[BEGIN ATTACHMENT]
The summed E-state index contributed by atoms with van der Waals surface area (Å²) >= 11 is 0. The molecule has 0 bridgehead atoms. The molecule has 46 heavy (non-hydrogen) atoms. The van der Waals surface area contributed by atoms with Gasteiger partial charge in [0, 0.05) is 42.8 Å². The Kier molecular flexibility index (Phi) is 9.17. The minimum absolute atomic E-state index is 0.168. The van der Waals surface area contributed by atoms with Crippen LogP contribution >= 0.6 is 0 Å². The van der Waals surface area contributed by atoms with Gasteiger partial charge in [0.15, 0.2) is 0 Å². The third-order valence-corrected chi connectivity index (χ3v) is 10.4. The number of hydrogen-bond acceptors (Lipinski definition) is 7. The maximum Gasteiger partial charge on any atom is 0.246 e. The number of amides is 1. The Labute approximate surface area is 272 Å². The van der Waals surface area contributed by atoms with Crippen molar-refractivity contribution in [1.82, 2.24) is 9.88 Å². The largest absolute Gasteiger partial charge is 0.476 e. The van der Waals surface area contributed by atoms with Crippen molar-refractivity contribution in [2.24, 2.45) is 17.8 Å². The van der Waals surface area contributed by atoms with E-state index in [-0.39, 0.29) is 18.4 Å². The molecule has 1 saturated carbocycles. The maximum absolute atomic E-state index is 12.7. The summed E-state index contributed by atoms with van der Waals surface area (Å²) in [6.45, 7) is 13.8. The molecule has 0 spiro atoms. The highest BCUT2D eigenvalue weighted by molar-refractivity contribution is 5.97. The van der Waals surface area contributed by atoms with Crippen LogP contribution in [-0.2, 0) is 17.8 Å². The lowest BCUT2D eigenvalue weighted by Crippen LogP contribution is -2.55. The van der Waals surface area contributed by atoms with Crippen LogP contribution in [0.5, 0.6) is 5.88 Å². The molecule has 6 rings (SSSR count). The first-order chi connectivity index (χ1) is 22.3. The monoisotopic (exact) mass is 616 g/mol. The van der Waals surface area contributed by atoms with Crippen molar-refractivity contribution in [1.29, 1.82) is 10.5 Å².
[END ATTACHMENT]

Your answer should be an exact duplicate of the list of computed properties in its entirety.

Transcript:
The summed E-state index contributed by atoms with van der Waals surface area (Å²) >= 11 is 0. The molecule has 0 bridgehead atoms. The molecule has 46 heavy (non-hydrogen) atoms. The van der Waals surface area contributed by atoms with Gasteiger partial charge in [0, 0.05) is 42.8 Å². The Kier molecular flexibility index (Phi) is 9.17. The minimum absolute atomic E-state index is 0.168. The van der Waals surface area contributed by atoms with Crippen LogP contribution >= 0.6 is 0 Å². The van der Waals surface area contributed by atoms with Gasteiger partial charge in [0.15, 0.2) is 0 Å². The third-order valence-corrected chi connectivity index (χ3v) is 10.4. The number of hydrogen-bond acceptors (Lipinski definition) is 7. The maximum Gasteiger partial charge on any atom is 0.246 e. The number of amides is 1. The Labute approximate surface area is 272 Å². The van der Waals surface area contributed by atoms with Crippen molar-refractivity contribution in [1.82, 2.24) is 9.88 Å². The largest absolute Gasteiger partial charge is 0.476 e. The van der Waals surface area contributed by atoms with Crippen molar-refractivity contribution in [2.24, 2.45) is 17.8 Å². The van der Waals surface area contributed by atoms with E-state index in [-0.39, 0.29) is 18.4 Å². The molecule has 1 saturated carbocycles. The maximum absolute atomic E-state index is 12.7. The summed E-state index contributed by atoms with van der Waals surface area (Å²) in [6.45, 7) is 13.8. The molecule has 0 spiro atoms. The highest BCUT2D eigenvalue weighted by molar-refractivity contribution is 5.97. The van der Waals surface area contributed by atoms with Crippen LogP contribution in [-0.2, 0) is 17.8 Å². The lowest BCUT2D eigenvalue weighted by Crippen LogP contribution is -2.55. The van der Waals surface area contributed by atoms with Crippen LogP contribution in [0.5, 0.6) is 5.88 Å². The molecule has 6 rings (SSSR count). The first-order chi connectivity index (χ1) is 22.3. The monoisotopic (exact) mass is 616 g/mol. The van der Waals surface area contributed by atoms with Crippen molar-refractivity contribution in [1.29, 1.82) is 10.5 Å².